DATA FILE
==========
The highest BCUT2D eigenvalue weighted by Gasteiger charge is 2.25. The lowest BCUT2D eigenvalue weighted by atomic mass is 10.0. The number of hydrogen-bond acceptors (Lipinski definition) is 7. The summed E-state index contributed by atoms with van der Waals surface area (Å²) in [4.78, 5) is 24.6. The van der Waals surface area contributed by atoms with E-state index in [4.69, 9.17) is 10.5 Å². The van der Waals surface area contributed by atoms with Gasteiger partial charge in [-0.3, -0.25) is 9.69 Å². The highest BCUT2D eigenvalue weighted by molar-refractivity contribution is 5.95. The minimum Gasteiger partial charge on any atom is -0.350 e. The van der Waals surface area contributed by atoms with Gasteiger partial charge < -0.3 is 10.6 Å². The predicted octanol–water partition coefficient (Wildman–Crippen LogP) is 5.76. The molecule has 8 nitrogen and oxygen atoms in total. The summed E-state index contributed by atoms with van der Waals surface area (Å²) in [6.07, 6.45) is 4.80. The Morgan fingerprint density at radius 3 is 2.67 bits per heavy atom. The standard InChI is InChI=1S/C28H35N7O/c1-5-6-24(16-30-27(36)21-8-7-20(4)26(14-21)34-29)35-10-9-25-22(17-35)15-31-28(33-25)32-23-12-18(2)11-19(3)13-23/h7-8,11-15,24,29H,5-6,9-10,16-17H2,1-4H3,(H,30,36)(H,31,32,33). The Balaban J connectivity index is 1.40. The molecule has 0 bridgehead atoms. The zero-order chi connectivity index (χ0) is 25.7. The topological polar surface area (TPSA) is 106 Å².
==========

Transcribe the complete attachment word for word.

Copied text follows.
The highest BCUT2D eigenvalue weighted by Gasteiger charge is 2.25. The lowest BCUT2D eigenvalue weighted by atomic mass is 10.0. The number of hydrogen-bond acceptors (Lipinski definition) is 7. The summed E-state index contributed by atoms with van der Waals surface area (Å²) in [4.78, 5) is 24.6. The van der Waals surface area contributed by atoms with E-state index in [4.69, 9.17) is 10.5 Å². The van der Waals surface area contributed by atoms with Gasteiger partial charge in [-0.3, -0.25) is 9.69 Å². The highest BCUT2D eigenvalue weighted by molar-refractivity contribution is 5.95. The minimum Gasteiger partial charge on any atom is -0.350 e. The van der Waals surface area contributed by atoms with Gasteiger partial charge < -0.3 is 10.6 Å². The predicted octanol–water partition coefficient (Wildman–Crippen LogP) is 5.76. The molecule has 8 nitrogen and oxygen atoms in total. The summed E-state index contributed by atoms with van der Waals surface area (Å²) in [6.07, 6.45) is 4.80. The Morgan fingerprint density at radius 3 is 2.67 bits per heavy atom. The standard InChI is InChI=1S/C28H35N7O/c1-5-6-24(16-30-27(36)21-8-7-20(4)26(14-21)34-29)35-10-9-25-22(17-35)15-31-28(33-25)32-23-12-18(2)11-19(3)13-23/h7-8,11-15,24,29H,5-6,9-10,16-17H2,1-4H3,(H,30,36)(H,31,32,33). The Balaban J connectivity index is 1.40. The molecule has 0 bridgehead atoms. The zero-order chi connectivity index (χ0) is 25.7. The topological polar surface area (TPSA) is 106 Å².